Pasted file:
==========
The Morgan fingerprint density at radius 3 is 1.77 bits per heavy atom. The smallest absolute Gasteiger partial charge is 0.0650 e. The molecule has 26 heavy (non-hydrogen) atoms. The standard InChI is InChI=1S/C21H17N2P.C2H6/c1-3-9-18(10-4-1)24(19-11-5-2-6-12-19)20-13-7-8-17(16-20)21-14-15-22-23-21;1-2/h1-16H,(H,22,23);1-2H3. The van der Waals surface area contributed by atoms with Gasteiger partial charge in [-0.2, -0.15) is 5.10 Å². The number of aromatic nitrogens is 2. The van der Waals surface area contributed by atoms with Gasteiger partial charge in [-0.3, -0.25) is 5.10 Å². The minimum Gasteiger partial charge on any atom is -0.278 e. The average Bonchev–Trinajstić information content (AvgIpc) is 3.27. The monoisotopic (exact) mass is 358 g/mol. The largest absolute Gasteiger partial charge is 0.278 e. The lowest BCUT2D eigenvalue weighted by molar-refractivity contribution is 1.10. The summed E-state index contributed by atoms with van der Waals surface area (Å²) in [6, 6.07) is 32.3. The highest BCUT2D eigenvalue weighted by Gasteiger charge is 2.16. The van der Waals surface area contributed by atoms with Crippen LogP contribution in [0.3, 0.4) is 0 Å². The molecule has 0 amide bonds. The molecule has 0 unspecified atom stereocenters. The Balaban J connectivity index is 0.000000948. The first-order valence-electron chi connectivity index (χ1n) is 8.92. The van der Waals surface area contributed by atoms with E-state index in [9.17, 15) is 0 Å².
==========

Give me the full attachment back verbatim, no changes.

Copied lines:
The Morgan fingerprint density at radius 3 is 1.77 bits per heavy atom. The smallest absolute Gasteiger partial charge is 0.0650 e. The molecule has 26 heavy (non-hydrogen) atoms. The standard InChI is InChI=1S/C21H17N2P.C2H6/c1-3-9-18(10-4-1)24(19-11-5-2-6-12-19)20-13-7-8-17(16-20)21-14-15-22-23-21;1-2/h1-16H,(H,22,23);1-2H3. The van der Waals surface area contributed by atoms with Gasteiger partial charge in [-0.2, -0.15) is 5.10 Å². The number of aromatic nitrogens is 2. The van der Waals surface area contributed by atoms with Gasteiger partial charge in [-0.3, -0.25) is 5.10 Å². The minimum Gasteiger partial charge on any atom is -0.278 e. The average Bonchev–Trinajstić information content (AvgIpc) is 3.27. The monoisotopic (exact) mass is 358 g/mol. The largest absolute Gasteiger partial charge is 0.278 e. The lowest BCUT2D eigenvalue weighted by molar-refractivity contribution is 1.10. The summed E-state index contributed by atoms with van der Waals surface area (Å²) in [6, 6.07) is 32.3. The highest BCUT2D eigenvalue weighted by Gasteiger charge is 2.16. The van der Waals surface area contributed by atoms with Crippen LogP contribution in [0.3, 0.4) is 0 Å². The molecule has 0 amide bonds. The molecule has 0 unspecified atom stereocenters. The Balaban J connectivity index is 0.000000948. The first-order valence-electron chi connectivity index (χ1n) is 8.92. The van der Waals surface area contributed by atoms with E-state index in [9.17, 15) is 0 Å².